Anime

She’s just like me : Connecting with female heroines in Anime

Kimi-ni
‘Kimi Ni Todoke’

We’ve all got that one female character who we can see ourselves with. Whether she’s falling in love, trying to pass her class, starting out on her career or even just chilling out – something about her reminds you of, well, you. So why is that some Shōjo characters connect with us more than others?

A recent American study surveyed 385 U.S. University students, who were fans of Anime and Manga, to answer this question. Of the responses, 275 were female, 93 were male and 17 did not record their gender. Participants, on average, spent between 1 to 1.5 hours per day reading or watching Shōjo manga or anime. Overall the study found that participants connect to Shōjo heroines through appreciation of pro-social traits (helping and supporting other characters), wishfully identifying with them and developing para-

'Fruits Basket'
‘Fruits Basket’

social relationships with the characters. In this study, Wishful identification is defined as perceiving the character as oneself. Previous research has identified that audience members connect with characters who are similar to them in terms of demographics such as age, gender or socio-economic status.  While para-social relationships are where one interacts with the character on a friendship level. Para-social relationships, lead into para-social interactions which are typified by emotions regarding one’s relationship with their character, effort in maintaining the relationship with the character and also imitation (such as cosplay or repeating catch phrases) – however these three factors are experienced independently of one another.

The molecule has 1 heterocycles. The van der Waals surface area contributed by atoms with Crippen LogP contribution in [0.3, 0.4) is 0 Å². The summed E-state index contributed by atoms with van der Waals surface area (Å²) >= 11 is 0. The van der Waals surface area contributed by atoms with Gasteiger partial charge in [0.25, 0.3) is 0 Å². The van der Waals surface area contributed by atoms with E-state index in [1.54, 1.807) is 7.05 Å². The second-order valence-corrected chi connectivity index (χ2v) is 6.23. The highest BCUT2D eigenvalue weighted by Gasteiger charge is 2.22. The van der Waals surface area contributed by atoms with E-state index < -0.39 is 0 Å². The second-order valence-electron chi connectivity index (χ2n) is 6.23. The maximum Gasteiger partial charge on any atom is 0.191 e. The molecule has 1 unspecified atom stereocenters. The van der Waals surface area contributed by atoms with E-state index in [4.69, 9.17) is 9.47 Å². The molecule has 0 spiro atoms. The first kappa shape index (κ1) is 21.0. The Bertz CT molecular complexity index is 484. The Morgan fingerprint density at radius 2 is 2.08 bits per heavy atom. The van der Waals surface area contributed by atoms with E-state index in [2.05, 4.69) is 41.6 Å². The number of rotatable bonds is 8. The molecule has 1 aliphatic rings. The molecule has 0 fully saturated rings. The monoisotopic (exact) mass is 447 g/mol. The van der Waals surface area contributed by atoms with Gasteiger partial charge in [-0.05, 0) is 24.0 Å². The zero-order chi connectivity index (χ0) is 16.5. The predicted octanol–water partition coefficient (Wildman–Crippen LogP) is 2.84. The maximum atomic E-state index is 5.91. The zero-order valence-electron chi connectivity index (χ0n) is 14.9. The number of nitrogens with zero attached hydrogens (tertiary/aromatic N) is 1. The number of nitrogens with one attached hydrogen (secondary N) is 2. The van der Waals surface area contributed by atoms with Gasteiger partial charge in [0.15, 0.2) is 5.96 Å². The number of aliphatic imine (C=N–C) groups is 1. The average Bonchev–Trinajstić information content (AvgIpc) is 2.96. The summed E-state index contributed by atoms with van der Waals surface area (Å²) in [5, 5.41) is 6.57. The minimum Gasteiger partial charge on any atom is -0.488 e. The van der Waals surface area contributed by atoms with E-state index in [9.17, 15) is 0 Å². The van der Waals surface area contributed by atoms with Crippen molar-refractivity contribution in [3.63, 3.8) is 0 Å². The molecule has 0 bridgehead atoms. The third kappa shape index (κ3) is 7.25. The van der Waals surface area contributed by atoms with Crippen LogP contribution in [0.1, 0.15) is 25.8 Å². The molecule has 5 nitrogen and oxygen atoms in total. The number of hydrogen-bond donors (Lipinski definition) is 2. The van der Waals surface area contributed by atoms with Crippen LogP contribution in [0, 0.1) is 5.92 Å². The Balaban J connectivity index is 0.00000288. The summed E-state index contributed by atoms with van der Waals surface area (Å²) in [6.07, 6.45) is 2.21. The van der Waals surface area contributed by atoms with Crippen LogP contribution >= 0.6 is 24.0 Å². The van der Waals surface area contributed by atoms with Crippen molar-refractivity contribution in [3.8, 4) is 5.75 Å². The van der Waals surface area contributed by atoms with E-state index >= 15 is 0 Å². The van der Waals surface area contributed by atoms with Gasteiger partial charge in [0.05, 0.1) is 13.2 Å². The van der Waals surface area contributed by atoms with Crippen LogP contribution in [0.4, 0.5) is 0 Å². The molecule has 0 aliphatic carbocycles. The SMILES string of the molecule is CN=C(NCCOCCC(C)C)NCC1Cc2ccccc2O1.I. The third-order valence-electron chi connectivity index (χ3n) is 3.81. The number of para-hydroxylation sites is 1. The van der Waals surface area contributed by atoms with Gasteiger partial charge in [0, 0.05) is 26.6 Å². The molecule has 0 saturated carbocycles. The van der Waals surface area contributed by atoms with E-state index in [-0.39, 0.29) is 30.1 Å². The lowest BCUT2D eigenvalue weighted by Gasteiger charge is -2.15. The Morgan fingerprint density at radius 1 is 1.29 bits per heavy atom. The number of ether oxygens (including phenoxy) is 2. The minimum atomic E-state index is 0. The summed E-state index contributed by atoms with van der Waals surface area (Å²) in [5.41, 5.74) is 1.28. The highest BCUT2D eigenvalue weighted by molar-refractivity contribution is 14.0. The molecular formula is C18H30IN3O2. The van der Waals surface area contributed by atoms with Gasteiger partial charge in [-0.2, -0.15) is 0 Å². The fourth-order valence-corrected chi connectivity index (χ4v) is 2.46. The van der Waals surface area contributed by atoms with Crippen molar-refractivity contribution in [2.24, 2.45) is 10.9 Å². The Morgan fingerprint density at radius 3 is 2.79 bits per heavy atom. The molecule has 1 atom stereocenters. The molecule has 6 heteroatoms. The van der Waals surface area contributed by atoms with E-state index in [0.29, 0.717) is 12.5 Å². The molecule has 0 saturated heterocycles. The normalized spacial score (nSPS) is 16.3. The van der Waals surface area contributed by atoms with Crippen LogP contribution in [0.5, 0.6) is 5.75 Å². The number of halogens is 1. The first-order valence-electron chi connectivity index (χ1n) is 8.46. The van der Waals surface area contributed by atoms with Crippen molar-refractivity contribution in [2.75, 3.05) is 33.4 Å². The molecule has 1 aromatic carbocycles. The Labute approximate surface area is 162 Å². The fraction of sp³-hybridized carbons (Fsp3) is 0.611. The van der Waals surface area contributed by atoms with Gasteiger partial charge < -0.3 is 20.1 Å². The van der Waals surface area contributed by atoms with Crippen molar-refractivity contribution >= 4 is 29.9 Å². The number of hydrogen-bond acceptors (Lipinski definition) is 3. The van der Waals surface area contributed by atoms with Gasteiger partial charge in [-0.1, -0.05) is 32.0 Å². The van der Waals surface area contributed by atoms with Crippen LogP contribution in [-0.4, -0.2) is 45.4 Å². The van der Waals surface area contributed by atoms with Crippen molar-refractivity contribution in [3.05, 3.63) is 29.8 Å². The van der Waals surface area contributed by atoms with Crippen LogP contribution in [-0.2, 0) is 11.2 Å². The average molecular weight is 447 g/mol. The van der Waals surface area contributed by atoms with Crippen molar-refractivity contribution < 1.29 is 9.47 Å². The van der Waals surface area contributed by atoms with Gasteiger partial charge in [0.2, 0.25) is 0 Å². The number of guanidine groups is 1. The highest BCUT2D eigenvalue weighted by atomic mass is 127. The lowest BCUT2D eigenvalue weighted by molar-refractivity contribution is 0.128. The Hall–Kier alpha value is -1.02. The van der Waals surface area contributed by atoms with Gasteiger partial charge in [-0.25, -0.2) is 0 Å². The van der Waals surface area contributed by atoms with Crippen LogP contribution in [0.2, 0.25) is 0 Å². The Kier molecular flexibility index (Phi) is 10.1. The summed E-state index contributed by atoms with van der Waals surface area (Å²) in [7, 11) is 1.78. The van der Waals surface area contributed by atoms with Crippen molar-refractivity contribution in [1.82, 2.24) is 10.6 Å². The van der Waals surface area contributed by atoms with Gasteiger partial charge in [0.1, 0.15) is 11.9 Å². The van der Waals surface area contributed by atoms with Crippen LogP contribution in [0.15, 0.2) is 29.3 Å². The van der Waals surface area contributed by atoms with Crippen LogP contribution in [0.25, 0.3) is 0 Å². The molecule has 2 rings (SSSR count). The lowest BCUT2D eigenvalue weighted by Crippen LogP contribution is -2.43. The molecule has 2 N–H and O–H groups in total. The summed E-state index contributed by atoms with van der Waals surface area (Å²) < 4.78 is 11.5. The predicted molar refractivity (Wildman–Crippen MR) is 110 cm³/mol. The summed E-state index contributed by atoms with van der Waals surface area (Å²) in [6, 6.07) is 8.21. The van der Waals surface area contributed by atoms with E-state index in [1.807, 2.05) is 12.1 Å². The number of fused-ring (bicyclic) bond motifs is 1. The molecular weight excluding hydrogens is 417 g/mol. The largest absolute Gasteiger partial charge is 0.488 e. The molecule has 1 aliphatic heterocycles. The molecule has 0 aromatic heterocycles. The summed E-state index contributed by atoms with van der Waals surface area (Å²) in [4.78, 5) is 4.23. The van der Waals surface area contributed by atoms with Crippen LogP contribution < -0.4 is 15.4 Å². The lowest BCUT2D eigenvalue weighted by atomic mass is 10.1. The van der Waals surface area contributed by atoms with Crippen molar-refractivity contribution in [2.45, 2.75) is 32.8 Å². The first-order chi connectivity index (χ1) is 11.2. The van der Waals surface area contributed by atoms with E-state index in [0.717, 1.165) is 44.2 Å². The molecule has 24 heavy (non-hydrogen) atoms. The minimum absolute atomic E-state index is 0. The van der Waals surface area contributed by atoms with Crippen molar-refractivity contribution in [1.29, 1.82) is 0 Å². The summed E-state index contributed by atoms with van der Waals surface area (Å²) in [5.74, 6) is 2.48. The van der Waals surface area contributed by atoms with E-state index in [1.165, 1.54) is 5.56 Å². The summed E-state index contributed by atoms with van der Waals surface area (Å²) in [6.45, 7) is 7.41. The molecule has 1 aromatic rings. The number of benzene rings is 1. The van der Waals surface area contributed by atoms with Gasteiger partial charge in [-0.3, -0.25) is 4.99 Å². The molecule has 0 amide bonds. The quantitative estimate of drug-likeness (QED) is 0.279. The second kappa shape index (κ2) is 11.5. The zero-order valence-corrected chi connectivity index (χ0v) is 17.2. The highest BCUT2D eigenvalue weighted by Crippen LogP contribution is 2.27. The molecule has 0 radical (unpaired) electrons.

Based on other previous research, the study argued, that Shōjo heroine’s pro-social behaviour separated them from ‘mainstream’ American protagonists. They postulated that the Shōjo heroines, who were usually ‘normal’ girls, who exhibited positive behaviour allowed them to be a more relatable role models, compared to typical ‘Superhero’ female characters.

Personally for me, I do agree with some of their findings. One female heroine that I do connect with is Haruhi from Ouran High School Host Club. Besides looking similar (at least I like to think so), I see her as a version of myself to aspire to – she’s hard working but also knows how to have a good time. I can see myself as her, but at the same time be inspired by her open and kind behaviours and attitudes towards others. Although I have yet to cosplay as her, and she doesn’t really have a ‘catch phrase’.

'Ouran High School Host Club'
‘Ouran High School Host Club’

So what about you? Are there any female Anime characters, or any Anime character that you identify with? Why do you think you connect so strongly with that character?

Till next time 🙂

Reference:

Srividya Ramasubramanian & Sarah Kornfield (2012) Japanese Anime Heroines as Role Models for U.S. Youth: Wishful Identification, Parasocial Interaction, and Intercultural Entertainment Effects, Journal of International and Intercultural Communication, 5:3, 189-207, DOI: 10.1080/17513057.2012.679291

3 thoughts on “She’s just like me : Connecting with female heroines in Anime

  1. This was really interesting! I guess it’s true when we’re inspired by a character we try to compare our characteristics to theirs. Though I talked about Kofuku I still don’t think it was 100% accurate, maybe I’m still on the search for my anime counterpart 😮

    Liked by 1 person

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